History of Motion Graphics
By Erika Goering,
Filed under: KCAI, Narrative/Sound&Motion, Read&Respond
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It’s longer than you think.
In a beautiful piece of motion design itself, this video gives a lot of insight on the long, rich history of motion graphics.
Honestly, when I think of motion graphics, I think of all of the contemporary work that’s all around us right now. I tend to forget about the past. But the history of motion graphics is filled with experimentation and discovery.
Motion graphics is all about finding new ways to bring visual information to life.
While it’s easy to forget about, motion graphics (like most any other art form) has its roots in analog media. From the innovators such as Georges Méliès to the cutting edge of firms like MK12, there has always been explorers treading the frontier of moving pictures and embracing an appreciation for and manipulation of the tangible media.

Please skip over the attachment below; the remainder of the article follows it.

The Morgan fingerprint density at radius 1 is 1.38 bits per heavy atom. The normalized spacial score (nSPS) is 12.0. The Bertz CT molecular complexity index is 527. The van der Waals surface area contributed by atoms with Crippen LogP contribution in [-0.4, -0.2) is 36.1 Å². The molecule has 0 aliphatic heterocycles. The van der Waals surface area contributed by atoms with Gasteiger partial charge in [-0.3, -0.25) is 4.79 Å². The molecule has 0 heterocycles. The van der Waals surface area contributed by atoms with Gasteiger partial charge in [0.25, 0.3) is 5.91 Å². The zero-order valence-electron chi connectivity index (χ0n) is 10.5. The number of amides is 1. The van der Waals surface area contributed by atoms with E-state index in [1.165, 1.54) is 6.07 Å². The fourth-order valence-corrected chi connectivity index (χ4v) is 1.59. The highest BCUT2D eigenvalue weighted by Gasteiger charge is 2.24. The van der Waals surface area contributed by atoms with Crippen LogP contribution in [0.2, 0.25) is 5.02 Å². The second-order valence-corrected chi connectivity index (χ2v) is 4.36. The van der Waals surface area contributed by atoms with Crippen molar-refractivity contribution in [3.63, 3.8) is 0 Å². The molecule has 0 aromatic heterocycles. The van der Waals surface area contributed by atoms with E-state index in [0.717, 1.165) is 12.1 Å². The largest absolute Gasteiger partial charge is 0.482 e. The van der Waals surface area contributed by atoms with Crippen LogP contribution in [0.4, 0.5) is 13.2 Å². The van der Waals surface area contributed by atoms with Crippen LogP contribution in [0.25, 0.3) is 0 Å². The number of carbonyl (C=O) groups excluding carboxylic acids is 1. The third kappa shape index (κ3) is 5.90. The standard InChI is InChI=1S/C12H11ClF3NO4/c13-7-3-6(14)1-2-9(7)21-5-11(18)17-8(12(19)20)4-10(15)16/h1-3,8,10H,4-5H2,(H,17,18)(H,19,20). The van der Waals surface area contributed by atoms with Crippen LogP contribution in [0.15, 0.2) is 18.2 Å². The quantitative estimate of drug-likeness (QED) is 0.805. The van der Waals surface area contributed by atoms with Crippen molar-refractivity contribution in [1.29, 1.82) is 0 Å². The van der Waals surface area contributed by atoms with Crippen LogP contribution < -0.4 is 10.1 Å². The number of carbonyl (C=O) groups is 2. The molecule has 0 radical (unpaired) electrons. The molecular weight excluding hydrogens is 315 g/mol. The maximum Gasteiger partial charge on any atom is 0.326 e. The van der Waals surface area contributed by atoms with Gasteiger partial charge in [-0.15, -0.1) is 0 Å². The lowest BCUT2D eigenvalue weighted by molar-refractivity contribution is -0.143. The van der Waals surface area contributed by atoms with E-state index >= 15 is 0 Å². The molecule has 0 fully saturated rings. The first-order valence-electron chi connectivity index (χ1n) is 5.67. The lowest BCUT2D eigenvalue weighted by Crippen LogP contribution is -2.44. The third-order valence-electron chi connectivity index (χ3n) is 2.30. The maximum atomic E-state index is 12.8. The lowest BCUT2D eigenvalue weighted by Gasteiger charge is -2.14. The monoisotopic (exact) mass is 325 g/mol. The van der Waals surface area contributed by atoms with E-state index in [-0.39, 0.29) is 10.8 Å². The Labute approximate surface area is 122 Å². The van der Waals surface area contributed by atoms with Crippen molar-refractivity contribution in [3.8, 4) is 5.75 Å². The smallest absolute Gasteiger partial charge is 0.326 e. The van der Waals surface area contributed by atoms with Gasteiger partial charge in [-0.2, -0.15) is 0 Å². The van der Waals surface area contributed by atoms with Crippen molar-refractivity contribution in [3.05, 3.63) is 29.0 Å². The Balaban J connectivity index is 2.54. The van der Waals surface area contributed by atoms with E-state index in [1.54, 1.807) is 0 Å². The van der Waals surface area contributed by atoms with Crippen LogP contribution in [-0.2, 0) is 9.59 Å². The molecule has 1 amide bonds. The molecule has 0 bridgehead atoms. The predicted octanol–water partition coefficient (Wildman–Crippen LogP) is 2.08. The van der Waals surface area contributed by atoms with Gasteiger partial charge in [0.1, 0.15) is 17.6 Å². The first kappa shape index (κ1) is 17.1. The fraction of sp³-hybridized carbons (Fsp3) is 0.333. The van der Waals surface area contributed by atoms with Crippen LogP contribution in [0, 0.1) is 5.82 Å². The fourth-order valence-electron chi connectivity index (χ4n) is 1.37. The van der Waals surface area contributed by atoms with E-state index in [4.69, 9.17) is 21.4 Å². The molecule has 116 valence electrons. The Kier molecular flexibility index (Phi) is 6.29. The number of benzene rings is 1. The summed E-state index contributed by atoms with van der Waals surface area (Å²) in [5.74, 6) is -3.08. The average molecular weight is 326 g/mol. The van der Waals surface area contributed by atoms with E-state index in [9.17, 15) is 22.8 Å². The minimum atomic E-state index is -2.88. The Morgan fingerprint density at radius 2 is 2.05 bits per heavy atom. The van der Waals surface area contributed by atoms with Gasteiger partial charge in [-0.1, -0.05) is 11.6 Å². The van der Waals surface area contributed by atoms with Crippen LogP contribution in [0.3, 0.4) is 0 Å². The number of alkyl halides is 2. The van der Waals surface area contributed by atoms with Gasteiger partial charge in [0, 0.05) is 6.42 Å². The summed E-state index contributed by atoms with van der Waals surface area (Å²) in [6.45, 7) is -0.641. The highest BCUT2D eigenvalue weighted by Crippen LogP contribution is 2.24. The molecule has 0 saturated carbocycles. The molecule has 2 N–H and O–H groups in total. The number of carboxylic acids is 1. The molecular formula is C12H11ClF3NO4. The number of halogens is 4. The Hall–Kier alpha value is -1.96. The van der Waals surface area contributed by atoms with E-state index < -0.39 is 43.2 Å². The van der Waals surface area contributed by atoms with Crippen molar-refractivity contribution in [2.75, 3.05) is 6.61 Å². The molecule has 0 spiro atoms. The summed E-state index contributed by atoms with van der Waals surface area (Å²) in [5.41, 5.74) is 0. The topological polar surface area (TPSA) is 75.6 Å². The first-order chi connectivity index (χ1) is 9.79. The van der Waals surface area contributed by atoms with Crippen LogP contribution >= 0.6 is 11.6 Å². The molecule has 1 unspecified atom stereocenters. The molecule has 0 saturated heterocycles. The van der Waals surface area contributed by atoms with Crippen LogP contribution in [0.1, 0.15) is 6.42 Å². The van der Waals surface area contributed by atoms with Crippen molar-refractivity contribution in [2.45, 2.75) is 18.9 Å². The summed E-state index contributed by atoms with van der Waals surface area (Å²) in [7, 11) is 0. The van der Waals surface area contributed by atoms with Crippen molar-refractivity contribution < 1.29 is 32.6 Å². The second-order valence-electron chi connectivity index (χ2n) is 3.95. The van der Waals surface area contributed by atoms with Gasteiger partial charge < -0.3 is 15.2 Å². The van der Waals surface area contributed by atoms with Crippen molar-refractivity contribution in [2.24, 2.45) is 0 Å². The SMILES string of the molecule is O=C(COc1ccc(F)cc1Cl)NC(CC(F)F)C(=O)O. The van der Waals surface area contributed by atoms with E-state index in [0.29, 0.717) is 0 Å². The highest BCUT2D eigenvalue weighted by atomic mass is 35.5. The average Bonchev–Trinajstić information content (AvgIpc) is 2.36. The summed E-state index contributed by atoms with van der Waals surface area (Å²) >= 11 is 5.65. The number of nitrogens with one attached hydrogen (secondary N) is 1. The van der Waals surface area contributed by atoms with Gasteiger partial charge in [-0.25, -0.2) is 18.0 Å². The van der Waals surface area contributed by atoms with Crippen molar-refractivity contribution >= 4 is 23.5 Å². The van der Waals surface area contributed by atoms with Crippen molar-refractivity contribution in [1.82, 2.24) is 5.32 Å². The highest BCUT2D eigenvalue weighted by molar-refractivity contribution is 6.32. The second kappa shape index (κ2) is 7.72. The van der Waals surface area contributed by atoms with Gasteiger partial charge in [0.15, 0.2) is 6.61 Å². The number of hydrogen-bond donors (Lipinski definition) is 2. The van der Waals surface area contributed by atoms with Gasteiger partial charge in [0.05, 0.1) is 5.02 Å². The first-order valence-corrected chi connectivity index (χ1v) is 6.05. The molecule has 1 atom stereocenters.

Digital media has paved the way for motion’s explosive growth. So many things now are animated and supplemented by movement. Digital media, as it tends to do, has made the art of movement both more convenient to do and more complex. But in our oversaturated world, it’s easy to forget its importance.
We are lucky to be design students in a time when such exponential growth is taking place. We get to literally watch it morph and change before our eyes. Definitions of “analog” and “digital” are blurred beyond recognition, and we are using every resource we can think of.
In the history of motion graphics, we are living in a very important and influential chapter, filled with innovation, experimentation, and rebellion. But we should always remember where we came from, and fully appreciate every step of the way.